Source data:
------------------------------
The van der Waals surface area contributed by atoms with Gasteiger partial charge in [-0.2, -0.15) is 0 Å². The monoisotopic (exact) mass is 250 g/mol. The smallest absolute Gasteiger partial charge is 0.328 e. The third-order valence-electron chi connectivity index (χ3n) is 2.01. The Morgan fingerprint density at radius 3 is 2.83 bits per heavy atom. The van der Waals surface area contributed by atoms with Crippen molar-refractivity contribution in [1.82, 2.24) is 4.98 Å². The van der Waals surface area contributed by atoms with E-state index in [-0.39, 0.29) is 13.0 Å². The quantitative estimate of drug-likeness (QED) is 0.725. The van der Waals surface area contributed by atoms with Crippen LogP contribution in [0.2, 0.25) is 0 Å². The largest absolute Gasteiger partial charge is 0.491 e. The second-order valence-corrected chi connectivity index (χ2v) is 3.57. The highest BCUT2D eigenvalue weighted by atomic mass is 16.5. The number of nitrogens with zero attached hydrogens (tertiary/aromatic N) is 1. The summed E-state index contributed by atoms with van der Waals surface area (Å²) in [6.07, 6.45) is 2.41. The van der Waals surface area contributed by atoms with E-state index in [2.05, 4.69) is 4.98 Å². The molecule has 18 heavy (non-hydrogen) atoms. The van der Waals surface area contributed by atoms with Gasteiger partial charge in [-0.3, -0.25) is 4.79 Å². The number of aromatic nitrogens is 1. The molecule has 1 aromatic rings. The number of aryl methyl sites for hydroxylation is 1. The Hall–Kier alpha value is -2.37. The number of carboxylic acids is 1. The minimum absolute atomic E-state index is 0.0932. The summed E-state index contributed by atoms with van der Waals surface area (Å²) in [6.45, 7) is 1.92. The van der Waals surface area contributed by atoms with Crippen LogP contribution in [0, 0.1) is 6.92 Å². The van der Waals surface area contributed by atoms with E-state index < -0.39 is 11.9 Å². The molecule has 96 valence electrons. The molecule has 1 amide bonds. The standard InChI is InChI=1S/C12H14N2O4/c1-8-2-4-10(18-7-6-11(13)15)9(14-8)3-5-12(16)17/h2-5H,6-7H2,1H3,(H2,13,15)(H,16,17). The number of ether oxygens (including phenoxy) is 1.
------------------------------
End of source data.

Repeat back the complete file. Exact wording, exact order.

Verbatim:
The van der Waals surface area contributed by atoms with Gasteiger partial charge in [-0.2, -0.15) is 0 Å². The monoisotopic (exact) mass is 250 g/mol. The smallest absolute Gasteiger partial charge is 0.328 e. The third-order valence-electron chi connectivity index (χ3n) is 2.01. The Morgan fingerprint density at radius 3 is 2.83 bits per heavy atom. The van der Waals surface area contributed by atoms with Crippen molar-refractivity contribution in [1.82, 2.24) is 4.98 Å². The van der Waals surface area contributed by atoms with E-state index in [-0.39, 0.29) is 13.0 Å². The quantitative estimate of drug-likeness (QED) is 0.725. The van der Waals surface area contributed by atoms with Crippen LogP contribution in [0.2, 0.25) is 0 Å². The largest absolute Gasteiger partial charge is 0.491 e. The second-order valence-corrected chi connectivity index (χ2v) is 3.57. The highest BCUT2D eigenvalue weighted by atomic mass is 16.5. The number of nitrogens with zero attached hydrogens (tertiary/aromatic N) is 1. The summed E-state index contributed by atoms with van der Waals surface area (Å²) in [6.07, 6.45) is 2.41. The van der Waals surface area contributed by atoms with E-state index in [2.05, 4.69) is 4.98 Å². The molecule has 18 heavy (non-hydrogen) atoms. The van der Waals surface area contributed by atoms with Gasteiger partial charge in [-0.3, -0.25) is 4.79 Å². The number of aromatic nitrogens is 1. The molecule has 1 aromatic rings. The number of aryl methyl sites for hydroxylation is 1. The Hall–Kier alpha value is -2.37. The number of carboxylic acids is 1. The minimum absolute atomic E-state index is 0.0932. The summed E-state index contributed by atoms with van der Waals surface area (Å²) in [6.45, 7) is 1.92. The van der Waals surface area contributed by atoms with Crippen LogP contribution in [0, 0.1) is 6.92 Å². The van der Waals surface area contributed by atoms with E-state index < -0.39 is 11.9 Å². The molecule has 96 valence electrons. The molecule has 1 amide bonds. The standard InChI is InChI=1S/C12H14N2O4/c1-8-2-4-10(18-7-6-11(13)15)9(14-8)3-5-12(16)17/h2-5H,6-7H2,1H3,(H2,13,15)(H,16,17). The number of ether oxygens (including phenoxy) is 1.